I was really disappointed with their service. I expected better from West Jet given that their brand is based on being friendly. When it comes to peanut allergy they really missed the mark. I was not really asking for anything special. The expectation of an announcement was due to our conversation with customer service, and frankly the announcement would be a good idea.

Instead, they did nothing to accommodate my daughter’s allergy and made me feel as though I was being a ridiculous ‘peanut parent’. Nothing could be further from the truth.

West Jet needs to do more than simply not serve peanuts.

I think that it would be great if they made sure that no peanuts were consumed in the three rows on either side of an allergic child. I also think that a simple announcement does not have to create supposed legal exposure … wouldn’t this work? … “Passengers are advised that there is a child on board who is severely allergic to peanuts. We ask that passengers in rows 22-28 refrain from eating peanuts and suggest that remaining passengers avoid peanut snacks as well in the interest of safety.” Nothing invasive there. Shouldn’t create any lawsuits.

As a condition of making the announcement, I would be willing to sign a waiver discharging the airline’s liability should a peanut brought on board by a passenger cause an anaphylactic reaction. I would trade my right to sue for a safer environment any day.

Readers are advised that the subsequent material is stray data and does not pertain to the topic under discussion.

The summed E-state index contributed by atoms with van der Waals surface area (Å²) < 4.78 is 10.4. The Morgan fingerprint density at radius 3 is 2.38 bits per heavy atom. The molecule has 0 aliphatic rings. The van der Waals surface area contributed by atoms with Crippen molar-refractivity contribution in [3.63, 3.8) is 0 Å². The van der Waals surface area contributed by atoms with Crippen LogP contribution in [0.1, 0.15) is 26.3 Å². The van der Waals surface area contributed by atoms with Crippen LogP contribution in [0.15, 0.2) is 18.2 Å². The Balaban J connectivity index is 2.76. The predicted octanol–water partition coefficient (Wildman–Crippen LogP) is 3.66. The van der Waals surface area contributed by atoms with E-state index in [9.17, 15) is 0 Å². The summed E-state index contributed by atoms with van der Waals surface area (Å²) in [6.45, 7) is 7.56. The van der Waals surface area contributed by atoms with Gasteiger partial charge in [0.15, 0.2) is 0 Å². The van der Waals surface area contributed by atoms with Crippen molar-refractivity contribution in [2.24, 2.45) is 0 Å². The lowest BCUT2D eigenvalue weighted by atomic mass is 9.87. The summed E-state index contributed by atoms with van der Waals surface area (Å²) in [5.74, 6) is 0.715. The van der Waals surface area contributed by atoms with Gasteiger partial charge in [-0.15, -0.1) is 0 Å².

This doesn’t just apply to nuts. Though nuts pose a greater risk due to their ability to roll away, if a child is allergic to milk then the people sitting in the immediate seats around the child should perhaps avoid milk to prevent an accident. This just makes sense doesn’t it?

The peanut risk is this … kids play on the floor of the plane. If you drop a peanut it could easily roll 5+ rows away. Kids also play peek-a-boo with the people in the seats behind them. Today I was terrified that the kids behind us might pass a ‘peanut snack’ through the seats to my daughter and I had visions of her eating it before I could stop her. These are not unreasonable or imaginary risks.

Today West Jet made me feel like I was being ridiculous. Ridiculous would be if the people behind us rolled a peanut under our seat, my daughter ate it and the plane had to make an emergency landing due to an anaphylactic reaction.


Growing in Grace (Nicole) said...

I'm sorry you had a disappointing experience. I too have felt that feeling of being the "peanut parent". My husband and peanut allergic have flown once (USA), but I'm nervous to fly with him again.

The Cookbook Junkie said...

This seems to be a common story. It's absolutely ridiculous that the airlines continue to play stupid like this. It's not surprising that they're constantly going bankrupt. Unfortunately it is going to take a serious incident to get the airlines to smarten up.

On a side note, my son received a Little People airplane as a gift for Christmas from his aunt(at my suggestion) and there are little peanuts laying next to the one of the seats of the plane. Grrrrrrrrrr.

NoPeanuts said...

Well, it does seem that peanuts and airlines go hand in hand. Here is an enlightening exchange on the Southwest blog which ranges from customers who feel that the allergic 1% should not be accomodate, to empoyees outlining a policy similar to West Jet's and even one post that called into question whether peanut allergy was even real. The link:

[URL=]Southwest Blog[/URL]


NoPeanuts said...

Hmm ... that worked ... here is the URL ... you'll have to put it into your browser manually: